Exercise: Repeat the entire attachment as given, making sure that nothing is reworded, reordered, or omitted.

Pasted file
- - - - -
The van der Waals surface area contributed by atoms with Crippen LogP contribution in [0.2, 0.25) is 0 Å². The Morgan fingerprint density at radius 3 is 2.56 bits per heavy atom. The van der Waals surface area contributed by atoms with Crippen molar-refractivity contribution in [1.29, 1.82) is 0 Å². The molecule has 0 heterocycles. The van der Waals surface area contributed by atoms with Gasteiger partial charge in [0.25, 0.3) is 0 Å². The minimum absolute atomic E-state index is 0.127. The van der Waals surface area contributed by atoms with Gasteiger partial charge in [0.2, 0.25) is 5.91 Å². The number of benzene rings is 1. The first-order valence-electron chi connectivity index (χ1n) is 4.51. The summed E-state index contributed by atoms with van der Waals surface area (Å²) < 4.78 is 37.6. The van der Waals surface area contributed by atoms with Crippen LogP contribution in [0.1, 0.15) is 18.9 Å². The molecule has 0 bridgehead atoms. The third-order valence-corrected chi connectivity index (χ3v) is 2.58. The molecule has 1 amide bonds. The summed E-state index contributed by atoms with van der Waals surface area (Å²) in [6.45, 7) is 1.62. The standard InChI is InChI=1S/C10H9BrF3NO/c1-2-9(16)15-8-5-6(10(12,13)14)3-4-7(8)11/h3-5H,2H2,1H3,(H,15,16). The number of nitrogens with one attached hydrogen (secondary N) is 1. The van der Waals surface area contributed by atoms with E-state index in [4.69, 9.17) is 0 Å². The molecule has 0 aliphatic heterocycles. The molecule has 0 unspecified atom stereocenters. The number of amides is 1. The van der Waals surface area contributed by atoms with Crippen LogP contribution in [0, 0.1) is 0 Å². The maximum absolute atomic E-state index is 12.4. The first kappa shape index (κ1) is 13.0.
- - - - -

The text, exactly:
The van der Waals surface area contributed by atoms with Crippen LogP contribution in [0.2, 0.25) is 0 Å². The Morgan fingerprint density at radius 3 is 2.56 bits per heavy atom. The van der Waals surface area contributed by atoms with Crippen molar-refractivity contribution in [1.29, 1.82) is 0 Å². The molecule has 0 heterocycles. The van der Waals surface area contributed by atoms with Gasteiger partial charge in [0.25, 0.3) is 0 Å². The minimum absolute atomic E-state index is 0.127. The van der Waals surface area contributed by atoms with Gasteiger partial charge in [0.2, 0.25) is 5.91 Å². The number of benzene rings is 1. The first-order valence-electron chi connectivity index (χ1n) is 4.51. The summed E-state index contributed by atoms with van der Waals surface area (Å²) < 4.78 is 37.6. The van der Waals surface area contributed by atoms with Crippen LogP contribution in [0.1, 0.15) is 18.9 Å². The molecule has 0 bridgehead atoms. The third-order valence-corrected chi connectivity index (χ3v) is 2.58. The molecule has 1 amide bonds. The summed E-state index contributed by atoms with van der Waals surface area (Å²) in [6.45, 7) is 1.62. The standard InChI is InChI=1S/C10H9BrF3NO/c1-2-9(16)15-8-5-6(10(12,13)14)3-4-7(8)11/h3-5H,2H2,1H3,(H,15,16). The number of nitrogens with one attached hydrogen (secondary N) is 1. The van der Waals surface area contributed by atoms with E-state index in [4.69, 9.17) is 0 Å². The molecule has 0 aliphatic heterocycles. The molecule has 0 unspecified atom stereocenters. The number of amides is 1. The van der Waals surface area contributed by atoms with Crippen LogP contribution in [0, 0.1) is 0 Å². The maximum absolute atomic E-state index is 12.4. The first kappa shape index (κ1) is 13.0.